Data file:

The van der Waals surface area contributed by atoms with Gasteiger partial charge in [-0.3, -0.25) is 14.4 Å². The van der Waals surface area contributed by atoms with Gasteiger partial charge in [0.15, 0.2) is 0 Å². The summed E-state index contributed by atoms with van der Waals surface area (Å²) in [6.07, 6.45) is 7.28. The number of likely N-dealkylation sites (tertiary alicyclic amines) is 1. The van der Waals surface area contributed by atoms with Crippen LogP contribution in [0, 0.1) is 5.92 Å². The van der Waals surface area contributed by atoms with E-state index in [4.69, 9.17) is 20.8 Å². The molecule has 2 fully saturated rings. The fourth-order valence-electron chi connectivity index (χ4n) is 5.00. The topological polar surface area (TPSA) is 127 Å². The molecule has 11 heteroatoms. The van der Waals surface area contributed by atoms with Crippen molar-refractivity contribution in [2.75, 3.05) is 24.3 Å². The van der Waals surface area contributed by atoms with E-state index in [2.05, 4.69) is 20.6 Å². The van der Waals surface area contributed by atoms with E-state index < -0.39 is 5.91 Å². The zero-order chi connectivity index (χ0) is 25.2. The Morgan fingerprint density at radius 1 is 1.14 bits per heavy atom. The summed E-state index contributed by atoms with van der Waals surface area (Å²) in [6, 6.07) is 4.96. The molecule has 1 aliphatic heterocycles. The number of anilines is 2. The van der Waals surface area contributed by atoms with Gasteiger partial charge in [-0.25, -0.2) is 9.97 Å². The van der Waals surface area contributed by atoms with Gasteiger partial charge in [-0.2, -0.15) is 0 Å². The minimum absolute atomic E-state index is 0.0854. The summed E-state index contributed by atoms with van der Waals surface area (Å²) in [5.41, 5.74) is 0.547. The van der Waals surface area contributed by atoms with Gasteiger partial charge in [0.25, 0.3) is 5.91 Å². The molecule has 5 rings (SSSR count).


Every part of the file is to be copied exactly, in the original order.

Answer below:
The van der Waals surface area contributed by atoms with Gasteiger partial charge in [-0.3, -0.25) is 14.4 Å². The van der Waals surface area contributed by atoms with Gasteiger partial charge in [0.15, 0.2) is 0 Å². The summed E-state index contributed by atoms with van der Waals surface area (Å²) in [6.07, 6.45) is 7.28. The number of likely N-dealkylation sites (tertiary alicyclic amines) is 1. The van der Waals surface area contributed by atoms with Crippen LogP contribution in [0, 0.1) is 5.92 Å². The van der Waals surface area contributed by atoms with E-state index in [4.69, 9.17) is 20.8 Å². The molecule has 2 fully saturated rings. The fourth-order valence-electron chi connectivity index (χ4n) is 5.00. The topological polar surface area (TPSA) is 127 Å². The molecule has 11 heteroatoms. The van der Waals surface area contributed by atoms with Crippen molar-refractivity contribution in [2.75, 3.05) is 24.3 Å². The van der Waals surface area contributed by atoms with E-state index in [2.05, 4.69) is 20.6 Å². The van der Waals surface area contributed by atoms with E-state index < -0.39 is 5.91 Å². The zero-order chi connectivity index (χ0) is 25.2. The Morgan fingerprint density at radius 1 is 1.14 bits per heavy atom. The summed E-state index contributed by atoms with van der Waals surface area (Å²) in [6, 6.07) is 4.96. The molecule has 1 aliphatic heterocycles. The number of anilines is 2. The van der Waals surface area contributed by atoms with Gasteiger partial charge in [-0.25, -0.2) is 9.97 Å². The van der Waals surface area contributed by atoms with Gasteiger partial charge in [-0.2, -0.15) is 0 Å². The minimum absolute atomic E-state index is 0.0854. The summed E-state index contributed by atoms with van der Waals surface area (Å²) in [5.41, 5.74) is 0.547. The van der Waals surface area contributed by atoms with Gasteiger partial charge in [0.25, 0.3) is 5.91 Å². The molecule has 5 rings (SSSR count).